IRS Chief Counsel: No PURPIMs issued

IRS Chief Counsel: No PURPIMs issued

The IRS Office of Chief Counsel issued a redacted version of a field advice memorandum* concluding that the taxpayer—a non-exempt cooperative and that is also a partner in a limited liability company (LLC) that is taxable as a partnership—cannot treat the partnership’s grain purchases as the taxpayer cooperative’s per-unit-retain-paid-in-money (PURPIM) under Code section 1388(f), if the partnership purchases grain from the cooperative’s current or former patrons. 20150801F (release date February 20, 2015, and dated April 22, 2014)

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Read text of the 21-page field advice memo [PDF 311 KB]

*Field advice memo documents are prepared by IRS field attorneys in the Office of Chief Counsel, are reviewed by an Associate Office, and are subsequently issued to IRS field or service center employees. The memo cannot be used or cited as precedent.


The question asked in the field advice memo is: Can the taxpayer treat the partnership’s grain purchases as the taxpayer’s per-unit-retain-paid-in-money (PURPIM) under section 1388(f) if the partnership purchases grain from the taxpayer’s current or former patrons?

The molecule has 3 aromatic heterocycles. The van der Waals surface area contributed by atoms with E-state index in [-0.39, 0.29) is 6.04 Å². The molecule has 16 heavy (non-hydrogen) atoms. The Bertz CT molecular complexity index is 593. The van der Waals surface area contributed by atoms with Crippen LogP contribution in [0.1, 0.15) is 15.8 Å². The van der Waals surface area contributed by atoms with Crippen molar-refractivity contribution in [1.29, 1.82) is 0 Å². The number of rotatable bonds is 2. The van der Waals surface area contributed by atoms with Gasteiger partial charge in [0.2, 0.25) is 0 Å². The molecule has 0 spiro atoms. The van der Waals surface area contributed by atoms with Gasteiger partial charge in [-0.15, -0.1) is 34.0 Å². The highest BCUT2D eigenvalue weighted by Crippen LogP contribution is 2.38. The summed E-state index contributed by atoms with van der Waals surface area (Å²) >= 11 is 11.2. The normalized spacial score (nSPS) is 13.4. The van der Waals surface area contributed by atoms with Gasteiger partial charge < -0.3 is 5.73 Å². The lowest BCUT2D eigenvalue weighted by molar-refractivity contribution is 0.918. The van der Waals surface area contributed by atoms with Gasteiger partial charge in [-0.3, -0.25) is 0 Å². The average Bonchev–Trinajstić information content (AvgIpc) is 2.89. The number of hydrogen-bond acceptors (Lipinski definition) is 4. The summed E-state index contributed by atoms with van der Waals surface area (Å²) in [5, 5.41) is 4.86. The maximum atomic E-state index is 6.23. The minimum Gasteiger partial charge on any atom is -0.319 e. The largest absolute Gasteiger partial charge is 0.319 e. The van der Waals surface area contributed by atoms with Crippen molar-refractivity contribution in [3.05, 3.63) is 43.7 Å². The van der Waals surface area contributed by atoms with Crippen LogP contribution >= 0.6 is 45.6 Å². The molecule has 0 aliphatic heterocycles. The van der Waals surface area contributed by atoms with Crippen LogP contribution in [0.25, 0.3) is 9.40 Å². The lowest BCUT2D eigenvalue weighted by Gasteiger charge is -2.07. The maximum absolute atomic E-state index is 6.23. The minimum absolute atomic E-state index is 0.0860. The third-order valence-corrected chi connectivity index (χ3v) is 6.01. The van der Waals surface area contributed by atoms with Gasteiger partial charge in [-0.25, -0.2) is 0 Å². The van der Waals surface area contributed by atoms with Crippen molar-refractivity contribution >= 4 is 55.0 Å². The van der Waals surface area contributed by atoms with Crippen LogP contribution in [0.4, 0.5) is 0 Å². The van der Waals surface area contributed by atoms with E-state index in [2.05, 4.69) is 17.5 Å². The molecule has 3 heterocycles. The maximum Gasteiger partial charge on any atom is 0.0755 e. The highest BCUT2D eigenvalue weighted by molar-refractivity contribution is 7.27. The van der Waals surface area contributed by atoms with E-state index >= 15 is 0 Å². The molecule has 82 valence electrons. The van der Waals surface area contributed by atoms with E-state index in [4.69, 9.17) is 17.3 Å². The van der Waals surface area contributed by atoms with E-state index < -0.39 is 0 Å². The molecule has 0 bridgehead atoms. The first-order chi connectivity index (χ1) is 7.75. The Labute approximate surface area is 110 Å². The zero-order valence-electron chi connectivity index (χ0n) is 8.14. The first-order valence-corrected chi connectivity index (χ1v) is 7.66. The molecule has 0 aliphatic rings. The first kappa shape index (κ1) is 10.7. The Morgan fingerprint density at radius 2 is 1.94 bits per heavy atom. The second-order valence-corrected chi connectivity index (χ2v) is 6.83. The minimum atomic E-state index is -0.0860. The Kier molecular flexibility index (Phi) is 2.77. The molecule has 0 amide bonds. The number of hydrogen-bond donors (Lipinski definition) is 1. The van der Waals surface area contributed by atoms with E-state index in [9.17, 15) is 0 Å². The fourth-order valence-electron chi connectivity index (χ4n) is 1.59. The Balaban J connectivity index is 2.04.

The IRS field advice memo answered this question with a “no” because, assuming the partnership is not an agent of the cooperative, the cooperative cannot treat the partnership’s grain purchases as the cooperative’s PURPIMS because the cooperative did not purchase the grain from its current or former patrons.

The IRS memo continues to explain that an LLC that is taxable as a partnership, and that is neither a cooperative nor an agent of a cooperative with respect to the company’s grain purchases, and that has the burdens and benefits of ownership of these grain purchased from patrons or former patrons of one of its members, that operates on a cooperative basis, can neither issue nor create PURPIMs of its own within the meaning of section1388(f) or of Subchapter T of the Code.

The IRS memo concludes that the LLC’s grain purchases are not the purchases of its cooperative member, merely because these purchases are made from the cooperative’s former or current patrons. The cooperative surrendered its grain dealer’s license. The fact that the LLC is taxable as a partnership for federal income tax purposes and that the cooperative member’s income from the LLC flows through to the cooperative member (as if the cooperative were a partner) is irrelevant, as the LLC itself, is not a cooperative and, thus, cannot ascribe to itself the attributes and ability of a member cooperative to issue PURPIMs. 


For more information, contact KPMG’s National Director of Cooperative Tax Services:

David Antoni | +1 (267) 256-1627 |


Or Associate National Director of KPMG’s Cooperative Tax Services:

Brett Huston | +1 (916) 554-1654 |

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